Thursday, December 31, 2009

2009 in Review

Actually, this isn't, but that's what you're supposed to write on New Year's Eve, so stickler for tradition that I am....

I/we are obviously not the world's most prolix bloggers -- this post will be #37 for the year. I'm a dreadfully slow essayist, and have other hobbies. And it doesn't help when some of your output goes to another blog, in this case the Humanist Association of Ottawa (to which I really also ought to contribute more). Posts that went there and not here this year were:

They're So Cute When They Play "Science Museum": part 1, part 2, part 3; a series about our visit to the Creation Museum in Kentucky back in August, in company of PZ Myers, Hemant Mehta, Ed Kagan and about 300 others. There is actually a Part 4, currently bogged down in the edit space.

A post-event followup to Blasphemy Day: Blasphemy: Free Speech or Obnoxiosity?

Friday, December 25, 2009

Merry Newtonmass 2009

Today marks the 367th anniversary of the birth of Sir Isaac Newton, on 25 December 1642. Here is our traditional Newtonmass carol, with a new verse for 2009:

God rest ye merry, physicists
Let nothing you dismay.
Remember Isaac Newton
was born on Christmas Day!
His gravity and calculus and "f" equals "m" "a"!
Oh, pillars of physics and math, physics and math,
Oh, pillars of physics and math!

A factor of big G - the same
for flea and giant star.
Then multiply the masses
and divide by square of "r".
The force that keeps us on the earth
and orbits moons afar!
Oh, pillars of physics and math, physics and math,
Oh, pillars of physics and math!

Now, calculus is math for those
who change things bit by bit.*
To figure out derivatives
and get the curve to fit.
Then integrate and you can find the area under it!
Oh, pillars of physics and math, physics and math,
Oh, pillars of physics and math!

*little bits, not computer data bits

[Yes, Newton was something of a religious nut, but nonetheless significantly advanced humankind's understanding of our universe.]

Friday, December 18, 2009

How We Are Celebrating the Season

My grown sons showed up last weekend, along with the partner of the older one and a college buddy of the younger one. So we spent a couple of evenings playing Dungeons & Dragons.

'Cuz hacking through a cavern full of kobolds with edged weapons is such a great, family-friendly activity, no?

And at a certain moment, a sacred rite was enacted. Dice were rolled. Tables were consulted. Libations were poured. Libations were quaffed. And poured again. And quaffed again. And where was I? Oh yes: Candles were lit. And one member of the party intoned an arcane incantation in the ancient holy language of her ancestors. And this was the scene:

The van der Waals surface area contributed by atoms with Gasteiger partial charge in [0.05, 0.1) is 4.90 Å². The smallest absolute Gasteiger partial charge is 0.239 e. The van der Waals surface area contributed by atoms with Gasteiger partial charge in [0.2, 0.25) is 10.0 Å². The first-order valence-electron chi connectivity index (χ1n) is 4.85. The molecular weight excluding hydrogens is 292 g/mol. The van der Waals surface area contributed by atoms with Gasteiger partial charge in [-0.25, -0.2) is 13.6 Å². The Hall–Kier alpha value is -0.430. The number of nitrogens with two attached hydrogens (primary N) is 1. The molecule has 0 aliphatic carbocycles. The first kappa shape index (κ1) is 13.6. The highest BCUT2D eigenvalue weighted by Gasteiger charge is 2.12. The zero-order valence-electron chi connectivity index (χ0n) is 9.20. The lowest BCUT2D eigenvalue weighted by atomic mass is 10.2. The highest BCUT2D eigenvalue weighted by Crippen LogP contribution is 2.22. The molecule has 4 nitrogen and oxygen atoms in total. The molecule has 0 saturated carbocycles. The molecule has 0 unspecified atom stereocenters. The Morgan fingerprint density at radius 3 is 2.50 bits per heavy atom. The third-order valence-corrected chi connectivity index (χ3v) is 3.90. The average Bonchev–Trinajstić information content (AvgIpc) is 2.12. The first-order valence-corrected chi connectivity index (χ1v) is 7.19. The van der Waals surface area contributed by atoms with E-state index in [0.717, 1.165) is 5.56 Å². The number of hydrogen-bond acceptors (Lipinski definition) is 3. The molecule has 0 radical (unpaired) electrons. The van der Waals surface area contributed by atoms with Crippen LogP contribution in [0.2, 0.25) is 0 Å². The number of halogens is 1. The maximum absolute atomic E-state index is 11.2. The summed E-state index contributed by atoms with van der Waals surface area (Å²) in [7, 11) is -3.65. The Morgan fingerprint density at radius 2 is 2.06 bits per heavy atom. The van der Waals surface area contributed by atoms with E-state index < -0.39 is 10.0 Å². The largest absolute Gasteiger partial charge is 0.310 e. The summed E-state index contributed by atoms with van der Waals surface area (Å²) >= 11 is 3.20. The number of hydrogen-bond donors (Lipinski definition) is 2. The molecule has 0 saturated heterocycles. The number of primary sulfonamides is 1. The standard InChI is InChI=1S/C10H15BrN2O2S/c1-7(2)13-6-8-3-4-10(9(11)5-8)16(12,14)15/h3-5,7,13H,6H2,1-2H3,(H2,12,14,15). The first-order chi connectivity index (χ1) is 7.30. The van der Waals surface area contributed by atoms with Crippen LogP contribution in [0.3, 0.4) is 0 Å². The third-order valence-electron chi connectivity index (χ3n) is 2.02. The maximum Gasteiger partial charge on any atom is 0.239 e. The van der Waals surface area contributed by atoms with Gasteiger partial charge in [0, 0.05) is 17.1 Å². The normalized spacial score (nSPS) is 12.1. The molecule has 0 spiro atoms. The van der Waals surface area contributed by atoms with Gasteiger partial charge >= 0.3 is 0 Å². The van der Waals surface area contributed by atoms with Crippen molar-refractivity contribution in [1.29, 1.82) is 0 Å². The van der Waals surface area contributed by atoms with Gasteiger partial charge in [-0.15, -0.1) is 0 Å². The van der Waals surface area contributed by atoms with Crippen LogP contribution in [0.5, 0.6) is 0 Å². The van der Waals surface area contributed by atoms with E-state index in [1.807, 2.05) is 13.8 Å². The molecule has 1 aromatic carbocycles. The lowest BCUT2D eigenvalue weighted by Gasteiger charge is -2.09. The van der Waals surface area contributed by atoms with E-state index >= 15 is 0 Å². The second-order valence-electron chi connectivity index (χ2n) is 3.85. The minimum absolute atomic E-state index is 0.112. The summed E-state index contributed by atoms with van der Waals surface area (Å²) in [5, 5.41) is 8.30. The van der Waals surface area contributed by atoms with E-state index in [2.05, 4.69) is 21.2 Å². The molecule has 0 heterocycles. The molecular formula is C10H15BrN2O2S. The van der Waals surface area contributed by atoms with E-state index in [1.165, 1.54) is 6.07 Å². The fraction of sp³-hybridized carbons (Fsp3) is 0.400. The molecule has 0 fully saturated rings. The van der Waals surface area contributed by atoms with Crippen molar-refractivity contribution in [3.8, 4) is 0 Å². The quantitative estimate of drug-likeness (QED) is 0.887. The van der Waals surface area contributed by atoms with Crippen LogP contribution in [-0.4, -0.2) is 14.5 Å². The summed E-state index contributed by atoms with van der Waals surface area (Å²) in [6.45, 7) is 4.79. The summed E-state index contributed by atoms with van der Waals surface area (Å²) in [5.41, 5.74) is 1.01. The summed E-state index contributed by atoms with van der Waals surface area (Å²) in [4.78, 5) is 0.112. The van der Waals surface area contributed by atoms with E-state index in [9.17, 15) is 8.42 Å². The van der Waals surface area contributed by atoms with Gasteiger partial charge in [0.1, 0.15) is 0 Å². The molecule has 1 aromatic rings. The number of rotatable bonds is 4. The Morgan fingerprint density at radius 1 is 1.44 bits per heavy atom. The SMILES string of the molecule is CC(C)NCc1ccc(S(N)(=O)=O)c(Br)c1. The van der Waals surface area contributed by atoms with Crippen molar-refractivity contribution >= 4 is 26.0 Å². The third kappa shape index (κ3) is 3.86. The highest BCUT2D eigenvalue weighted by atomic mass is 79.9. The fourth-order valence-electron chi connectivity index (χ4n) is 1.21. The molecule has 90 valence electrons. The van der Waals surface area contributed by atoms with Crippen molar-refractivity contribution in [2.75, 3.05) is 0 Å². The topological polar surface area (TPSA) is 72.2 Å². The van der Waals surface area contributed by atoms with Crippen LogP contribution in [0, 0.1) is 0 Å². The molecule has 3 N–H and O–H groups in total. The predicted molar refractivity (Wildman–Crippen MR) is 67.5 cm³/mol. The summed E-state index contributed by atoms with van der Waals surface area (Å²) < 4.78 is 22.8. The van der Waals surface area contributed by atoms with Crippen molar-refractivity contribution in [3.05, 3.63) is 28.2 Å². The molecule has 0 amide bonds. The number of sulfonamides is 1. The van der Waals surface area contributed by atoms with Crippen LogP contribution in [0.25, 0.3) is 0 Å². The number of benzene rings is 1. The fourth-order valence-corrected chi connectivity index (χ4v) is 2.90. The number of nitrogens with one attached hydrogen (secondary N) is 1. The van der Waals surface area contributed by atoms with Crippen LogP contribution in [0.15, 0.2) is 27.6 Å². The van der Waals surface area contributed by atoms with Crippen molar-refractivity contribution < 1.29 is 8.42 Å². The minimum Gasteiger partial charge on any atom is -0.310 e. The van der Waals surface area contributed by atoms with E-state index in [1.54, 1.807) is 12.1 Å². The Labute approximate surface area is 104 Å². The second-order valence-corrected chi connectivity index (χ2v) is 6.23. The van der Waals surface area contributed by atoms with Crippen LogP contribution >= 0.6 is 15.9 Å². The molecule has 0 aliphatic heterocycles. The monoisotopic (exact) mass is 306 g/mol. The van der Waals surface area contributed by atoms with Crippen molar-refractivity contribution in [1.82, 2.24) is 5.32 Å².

So like, Happy (belated) Chanukah, eh?

Wednesday, December 2, 2009

And then they go and spoil it....

It's that time of year again. I mean of course, the season when we wish each other good cheer and good ways which seem to be increasingly fraught with anxiety for some people. There's so many choices of occasion to observe: Christmas, Solstice, New Year, Chanukah, Kwanzaa...what to say?

Now personally, I don't much care what people wish me. Christmas as it has come down to us is a syncretistic mish-mash of ancient European pagan winter solstice rites, Christian legends about the Nativity and Saint Nicholas, heavy overlays of Victorian sentimentalism, hours of music of highly variable quality, and a good helping of modern commercial consumerism. If you want an excuse to party this time of year, there's plenty in there to pick from. Thus my agnostic family-of-origin celebrated a basic Western-cultural sort of Christmas with a tree, presents (whether they came from Santa or Mom and Dad was often somewhat ambiguous), carols on the stereo, and a big dinner with friends. I have happy memories of all that, and tried to give my kids some of the same.

So: "Merry Christmas" works for me, both personally and with respect to my ancestral culture. "Happy Chanukah" picks up my wife's ancestry, so that's good too. But in the unlikely event someone wishes me "Happy Kwanzaa", I won't know what's expected of me (aside from a non-plussed "Um...sure...and the same to you"). I won't be offended (it's too small a thing to get worked up over, and presumably the speaker means well), but I really won't understand what I've been wished. If I respond in kind, am I comitting myself to something? It would feel socially awkward. So it would seem, at the least, courtesy to bestow good wishes in the name of a festival the recipient actually celebrates -- in much the same way as you try to pronounce their names correctly.